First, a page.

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Getting to know Canadian Producers- Shelby LaRose

 

Shelby LaRose in a wheat field

Shelby LaRose in a wheat field

Shelby LaRose is from Kipling, a small town in southeast Saskatchewan. Shelby is a fifth-generation farmer. Her family has been farming in the area for roughly 100 years. She farms with her parents, Jeff and Michelle, along with her siblings, Levi and Tara-Lee.

“As a producer, we are very proud that what we grow is feeding Canadian families. Safe and high-quality food is our top priority,” says Shelby, adding “We eat what we grow, too.”

Year-round work

At this time of year, a typical day-to-day farm operation includes hauling grain to elevators. With elevators and processors looking for grain, this is the ideal time for hauling. Farmers like Shelby also begin to plan for seeding. This planning includes bringing in inputs, such as fertilizer and seed, and making sure all pieces of equipment are ready to go.

As Shelby puts it, there is a perception that grain farmers have winters off but, “Instead of looking after cattle, [we] are looking after grain bins.”

Feeding families, feeding Canadians

While they manage a grain operation, many members of her family have other jobs off the farm. For example, Shelby manages over 50 retailers in Alberta and Saskatchewan for Loveland Products Canada.

Extra income is important for many farmers – unless they manage a large farm, it can be hard to make ends meet. Some have a permanent position, like Shelby, while others have side jobs that keep them busy and provide another source of income. Some of the side projects can be hauling grain for others, making furniture or launching an apparel business, for example. These additional profits often go back into the farm or support the farmer’s family.

New challenges to consider

Many government regulations that aren’t necessarily related to agriculture still affect farmers. Shelby points out a perfect example: the carbon tax. This federal regulation is an additional cost that small farmers need to account for during the year.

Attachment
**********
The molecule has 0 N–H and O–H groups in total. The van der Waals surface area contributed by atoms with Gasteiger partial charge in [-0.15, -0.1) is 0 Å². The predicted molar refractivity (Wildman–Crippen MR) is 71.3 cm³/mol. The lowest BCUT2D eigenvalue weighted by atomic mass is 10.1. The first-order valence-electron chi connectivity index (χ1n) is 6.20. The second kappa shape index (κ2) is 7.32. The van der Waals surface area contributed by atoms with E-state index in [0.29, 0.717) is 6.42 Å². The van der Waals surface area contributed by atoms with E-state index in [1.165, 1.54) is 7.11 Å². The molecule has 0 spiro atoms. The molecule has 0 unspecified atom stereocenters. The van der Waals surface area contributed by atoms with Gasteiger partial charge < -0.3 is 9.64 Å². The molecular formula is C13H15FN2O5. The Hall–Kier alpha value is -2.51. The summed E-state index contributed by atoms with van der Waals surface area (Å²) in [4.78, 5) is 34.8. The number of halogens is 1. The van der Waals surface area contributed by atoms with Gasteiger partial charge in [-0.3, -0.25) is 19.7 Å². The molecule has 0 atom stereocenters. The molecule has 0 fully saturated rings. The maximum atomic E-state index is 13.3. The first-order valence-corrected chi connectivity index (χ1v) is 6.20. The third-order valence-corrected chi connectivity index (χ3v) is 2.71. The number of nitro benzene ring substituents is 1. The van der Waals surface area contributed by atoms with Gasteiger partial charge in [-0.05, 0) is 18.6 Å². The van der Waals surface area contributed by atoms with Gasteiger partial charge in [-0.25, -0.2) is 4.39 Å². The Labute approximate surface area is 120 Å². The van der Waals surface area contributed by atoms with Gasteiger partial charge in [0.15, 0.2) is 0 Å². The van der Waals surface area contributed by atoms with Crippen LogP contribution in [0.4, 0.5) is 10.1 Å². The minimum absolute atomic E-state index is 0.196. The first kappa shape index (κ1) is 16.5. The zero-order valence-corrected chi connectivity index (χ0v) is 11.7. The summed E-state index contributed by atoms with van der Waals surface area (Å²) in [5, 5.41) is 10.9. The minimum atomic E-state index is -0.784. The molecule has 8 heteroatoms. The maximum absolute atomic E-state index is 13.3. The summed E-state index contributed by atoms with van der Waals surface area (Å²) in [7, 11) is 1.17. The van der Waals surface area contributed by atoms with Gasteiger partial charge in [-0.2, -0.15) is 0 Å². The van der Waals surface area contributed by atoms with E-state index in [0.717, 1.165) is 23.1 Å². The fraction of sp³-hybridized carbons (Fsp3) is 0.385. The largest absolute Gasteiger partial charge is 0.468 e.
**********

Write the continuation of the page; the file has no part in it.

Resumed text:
“For smaller producers, these taxes can be detrimental when they are trying to make ends meet,” Shelby explains.

Supporting women in agriculture

Shelby graduated with a bachelor of science in agronomy from the University of Saskatchewan. She is very passionate about supporting women who work in agriculture. She is on the board of directors for Saskatchewan Women in Agriculture, a group she’s been a part of since 2016. Saskatchewan Women in Agriculture provides a platform to support women in the sector and to involve them in educational, career and networking opportunities.

“This forum helps to draw attention to the fact that many women are advancing in education, experience and knowledge,” explains Shelby. “It’s important we do more to ensure their knowledge is shared and recognized.”


Farmwork to Feed Canada (F2FC) est une initiative nationale bénévole à but non lucratif menée par des professionnels de la communication, des étudiants et des jeunes diplômés en communication canadiens. F2FC collabore avec des agriculteurs et des entreprises agroalimentaires dans le cadre des défis liés à la pandémie de COVID-19 pour l'approvisionnement et la sécurité alimentaires du Canada, afin d'engager les Canadiens, bénévolement, avec des histoires convaincantes sur leur système alimentaire et de renforcer le soutien aux agriculteurs et aux producteurs alimentaires du Canada, ainsi qu'à leurs travailleurs qualifiés essentiels.

Raeanne Pettifer

Raeanne Pettifer

Raeanne Pettifer grew up outside Strathmore, Alberta and became involved in the agriculture industry through various family members. She made the decision to pursue her love of agriculture at the University of Saskatchewan, but later transferred to MacEwan University to study Public Relations so she can educate Canadians about agriculture.

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